Number seven in the Clean Air Technologies Series.
In a 1952 “Key Events in the History of Air Quality in California” entry, the California Air Resources Board (ARB) revealed, “Dr. Arie Haagen-Smit discovered the nature and causes of photochemical smog. He determines that nitrogen oxides and hydrocarbons in the presence of ultraviolet radiation from the sun forms smog (a key component of which is ozone).” Imagine that very discovery dating to 1952. In case you didn’t already do the math, that’s 60 years ago. The listing chronicling key historic air-quality-related information from California and around the globe goes all the way back to 1930.
A more recent ARB entry from the same source reads: “Federal Air Pollution Control Act of 1955 was enacted, providing for research and technical assistance and authorizing the Secretary of Health, Education and Welfare to work towards a better understanding of the causes and effects of air pollution.”
Next stop, 1961, and “The first automotive emissions control technology in the nation, Positive Crankcase Ventilation, was mandated by the California Motor Vehicle State Bureau of Air Sanitation to control hydrocarbon crankcase emissions. Positive Crankcase Ventilation withdraws blow-by gases from the crankcase and returns them with the fresh air and fuel mixture in the cylinders,” noted the California air regulatory agency.
In 1966, meanwhile, “Auto tailpipe emission standards for HC and CO were adopted by the California Motor Vehicle Pollution Control Board. First of their kind in the nation.” The acronyms HC and CO stand for “hydrocarbons” and “carbon monoxide,” respectively.
And finally, a dozen-and-a-half years later – 1984 – is when the “CA Smog Check Program went into effect identifying vehicles in need of maintenance and to assure the effectiveness of their emission control systems on a biennial basis,” the ARB noted.
What all this has led up to is what my responsibility as a California registered motor vehicle owner entails as it relates to smog certification requirements.
In the Golden State, every two years a vehicle smog certification is required for registered vehicles unless exempted. According to the California Department of Motor Vehicles, exempted are:
- Gasoline powered 1975 year model or older
- Diesel powered 1997 year model and older or with a Gross Vehicle Weight rating (GVWR) of more than 14,000 lbs
- Natural gas powered with a GVWR rating of more than 14,000 lbs.
Meanwhile, the last time I had my car smog certified was in Jan. 2012. Pollutants tested for are carbon dioxide (CO2), carbon monoxide (CO), hydrocarbons (HC) and nitrogen oxides (NOx).
At this moment in time and for purposes of this discussion, I am interested in knowing how my car stacks up emissions-wise, so I chose to use test year 2007-’08 as an example.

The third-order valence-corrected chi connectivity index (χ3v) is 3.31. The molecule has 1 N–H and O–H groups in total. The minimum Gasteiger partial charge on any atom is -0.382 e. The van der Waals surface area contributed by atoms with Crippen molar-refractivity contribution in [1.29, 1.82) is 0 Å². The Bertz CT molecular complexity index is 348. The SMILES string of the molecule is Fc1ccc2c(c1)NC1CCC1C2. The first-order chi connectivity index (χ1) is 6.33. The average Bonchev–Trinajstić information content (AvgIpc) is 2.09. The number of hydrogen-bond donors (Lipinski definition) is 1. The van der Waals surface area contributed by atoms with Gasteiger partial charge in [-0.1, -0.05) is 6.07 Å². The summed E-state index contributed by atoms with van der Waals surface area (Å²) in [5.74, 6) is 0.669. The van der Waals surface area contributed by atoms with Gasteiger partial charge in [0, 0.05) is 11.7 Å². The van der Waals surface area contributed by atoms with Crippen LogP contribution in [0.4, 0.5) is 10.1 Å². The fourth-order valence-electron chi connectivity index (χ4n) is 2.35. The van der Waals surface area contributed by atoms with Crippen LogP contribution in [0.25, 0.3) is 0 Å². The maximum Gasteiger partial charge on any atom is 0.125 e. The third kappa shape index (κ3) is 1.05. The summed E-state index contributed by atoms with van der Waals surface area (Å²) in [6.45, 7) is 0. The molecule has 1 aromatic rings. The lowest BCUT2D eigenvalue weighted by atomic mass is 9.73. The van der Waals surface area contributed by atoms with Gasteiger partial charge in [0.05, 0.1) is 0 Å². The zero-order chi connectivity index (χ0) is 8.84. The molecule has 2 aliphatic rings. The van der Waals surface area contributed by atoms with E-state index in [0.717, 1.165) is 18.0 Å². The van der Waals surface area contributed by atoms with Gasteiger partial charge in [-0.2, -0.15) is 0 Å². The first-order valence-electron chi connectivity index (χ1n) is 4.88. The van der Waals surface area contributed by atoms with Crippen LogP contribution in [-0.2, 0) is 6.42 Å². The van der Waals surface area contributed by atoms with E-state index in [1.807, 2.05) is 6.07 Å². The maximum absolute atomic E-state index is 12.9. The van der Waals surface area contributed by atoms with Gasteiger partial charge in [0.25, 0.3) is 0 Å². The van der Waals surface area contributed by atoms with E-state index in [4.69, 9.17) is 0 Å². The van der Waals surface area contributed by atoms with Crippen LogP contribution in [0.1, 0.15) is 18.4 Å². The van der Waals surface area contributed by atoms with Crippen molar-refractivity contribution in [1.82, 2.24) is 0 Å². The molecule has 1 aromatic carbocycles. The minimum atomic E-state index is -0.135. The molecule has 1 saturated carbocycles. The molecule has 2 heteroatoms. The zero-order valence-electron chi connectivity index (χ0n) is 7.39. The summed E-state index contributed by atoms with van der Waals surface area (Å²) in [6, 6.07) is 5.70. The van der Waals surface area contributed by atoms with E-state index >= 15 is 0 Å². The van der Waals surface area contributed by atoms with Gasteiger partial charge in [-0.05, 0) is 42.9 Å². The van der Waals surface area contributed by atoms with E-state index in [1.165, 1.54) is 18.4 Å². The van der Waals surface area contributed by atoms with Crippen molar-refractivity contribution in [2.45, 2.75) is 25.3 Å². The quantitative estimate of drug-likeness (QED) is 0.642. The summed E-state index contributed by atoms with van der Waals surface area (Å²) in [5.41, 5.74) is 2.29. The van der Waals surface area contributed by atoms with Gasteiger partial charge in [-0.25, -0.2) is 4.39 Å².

In late 2007, for 2008 vehicle registration purposes, at 15 mph and 1939 rpm, %CO2 measured was 15.3, HC in parts per million (PPM) was 1, %CO was 0.0 and NOx was 2 PPM. At 25 mph and 1939 rpm %CO2 was 15.3, HC was 0.0 PPM, %CO was 0.0 and NOx was 0.0 PPM.
All measurements were within specifications so the vehicle passed and was therefore smog certified.
Ozone (O3), a main ingredient in smog, from the motor vehicle sector in California has been on the decline invariably as a result of initiatives such as the state’s Smog Check and other programs. But, by no means does this mean smog coming from the transportation sector is no longer problematic in state.
Case in point: In the Public Policy Institute of California report: “Planning for a Better Future: California 2025: 2010 Update,” report authors Louise Bedsworth and Ellen Hanak in the section dealing with “Transportation” write: “Heavy-duty vehicles (trucks and buses) and off-road sources (construction equipment, trains, farm equipment, and the like) are now the largest contributors to transportation-related smog-forming emissions. These sources have been less-regulated than passenger vehicles, and their emissions have been growing. A leading source of growth is increased goods movement through the state’s ports and along its freeways. New regulations set tighter emission standards for on- and off-road heavy-duty vehicles, and efforts are under way to reduce emissions from the state’s ports.”
And related to this elsewhere in the report in question and in an illustration comparing years 1975 and 2006 and depicted in the form of a graph, in 1975, motor vehicles in state were responsible for 70 percent of all smog-forming emissions coming from the mobile-source sector, whereas 30 percent of such were from heavy-duty vehicles and off-road and other mobile sources. In 2006, the tables turned: passenger vehicles produced roughly 25 percent of smog-forming emissions and heavy-duty vehicles, off-road and other mobile sources were responsible for the remainder or about 75 percent.
Advancements in the automotive realm, traffic management techniques and infrastructure design, and improvements made to fuels along with new fuel blends, will go far and do much to further reduce smog-forming pollutants emitted from automobiles as well as from other mobile sources.
– Alan Kandel